This season, the Nats have been outhit .279 to .263 on the road, and outhit .246 to .237 at home. Pitching wise, the Nats ERA on the road was 4.24, while at home the Nats ERA is 3.41 (after being at around 2.90 prior to the All Star break) while their opponent's is at 3.55
RFK with its vast dimensions has been more a disadvantage than an advantage this season. If the fences would have been the width of the warning track closer to home plate, the Nats would have hit between 30 and 40 more HRs, while the other team, who so often always seemed to hit it *just* over the fence, would have hit between 25 and 30 more.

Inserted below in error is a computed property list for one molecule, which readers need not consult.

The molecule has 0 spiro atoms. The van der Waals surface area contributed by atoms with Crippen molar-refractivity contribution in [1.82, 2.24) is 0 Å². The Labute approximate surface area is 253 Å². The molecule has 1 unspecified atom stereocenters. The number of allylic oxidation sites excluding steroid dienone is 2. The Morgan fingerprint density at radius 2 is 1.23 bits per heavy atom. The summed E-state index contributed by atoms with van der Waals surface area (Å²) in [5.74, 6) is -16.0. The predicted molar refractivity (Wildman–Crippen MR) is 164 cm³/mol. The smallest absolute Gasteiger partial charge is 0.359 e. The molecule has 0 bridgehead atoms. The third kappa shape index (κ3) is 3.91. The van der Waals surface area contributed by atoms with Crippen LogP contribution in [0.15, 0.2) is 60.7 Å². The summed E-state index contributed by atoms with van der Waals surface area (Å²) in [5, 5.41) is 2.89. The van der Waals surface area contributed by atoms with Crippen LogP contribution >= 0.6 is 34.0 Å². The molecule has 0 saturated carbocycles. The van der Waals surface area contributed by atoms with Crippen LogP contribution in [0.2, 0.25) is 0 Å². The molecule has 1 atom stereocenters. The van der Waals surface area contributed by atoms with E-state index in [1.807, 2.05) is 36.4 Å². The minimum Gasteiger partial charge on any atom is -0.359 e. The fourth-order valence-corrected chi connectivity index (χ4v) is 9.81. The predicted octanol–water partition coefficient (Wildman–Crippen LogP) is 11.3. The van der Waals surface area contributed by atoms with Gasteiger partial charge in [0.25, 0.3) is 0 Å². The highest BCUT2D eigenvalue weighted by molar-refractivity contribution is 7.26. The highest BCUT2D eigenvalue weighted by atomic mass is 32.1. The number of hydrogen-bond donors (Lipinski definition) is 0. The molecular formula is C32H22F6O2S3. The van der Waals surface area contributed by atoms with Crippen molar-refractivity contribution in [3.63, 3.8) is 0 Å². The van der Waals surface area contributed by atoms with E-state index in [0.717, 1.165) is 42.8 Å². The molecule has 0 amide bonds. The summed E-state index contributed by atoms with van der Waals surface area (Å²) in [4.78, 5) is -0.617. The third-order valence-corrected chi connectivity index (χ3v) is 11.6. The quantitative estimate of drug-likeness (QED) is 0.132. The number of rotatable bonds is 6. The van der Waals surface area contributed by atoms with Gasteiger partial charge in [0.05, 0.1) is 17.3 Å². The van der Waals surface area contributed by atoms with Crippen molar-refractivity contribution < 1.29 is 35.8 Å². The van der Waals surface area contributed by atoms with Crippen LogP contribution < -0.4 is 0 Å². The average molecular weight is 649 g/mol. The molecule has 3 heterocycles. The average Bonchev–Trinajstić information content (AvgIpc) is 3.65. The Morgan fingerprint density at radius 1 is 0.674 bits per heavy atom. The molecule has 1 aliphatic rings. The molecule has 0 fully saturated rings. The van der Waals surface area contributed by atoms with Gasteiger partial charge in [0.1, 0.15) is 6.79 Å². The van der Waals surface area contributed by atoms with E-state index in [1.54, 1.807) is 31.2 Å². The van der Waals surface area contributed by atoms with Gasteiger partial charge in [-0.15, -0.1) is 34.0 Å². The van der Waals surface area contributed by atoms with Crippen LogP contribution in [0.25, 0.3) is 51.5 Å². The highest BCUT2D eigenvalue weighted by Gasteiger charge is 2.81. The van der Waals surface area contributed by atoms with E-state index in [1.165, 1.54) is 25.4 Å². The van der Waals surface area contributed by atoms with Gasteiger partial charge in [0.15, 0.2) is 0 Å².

What gives a team an advantage at home, is how the players feel in their own house, the distance of the fences means squat, but those at RFK have worked on the players minds, and that's effected their game.
I agree, the sooner the Nats get out of RFK the better. In the meantime, to help the player's psychological game, bringing the fences in a bit would be a good thing short and long term.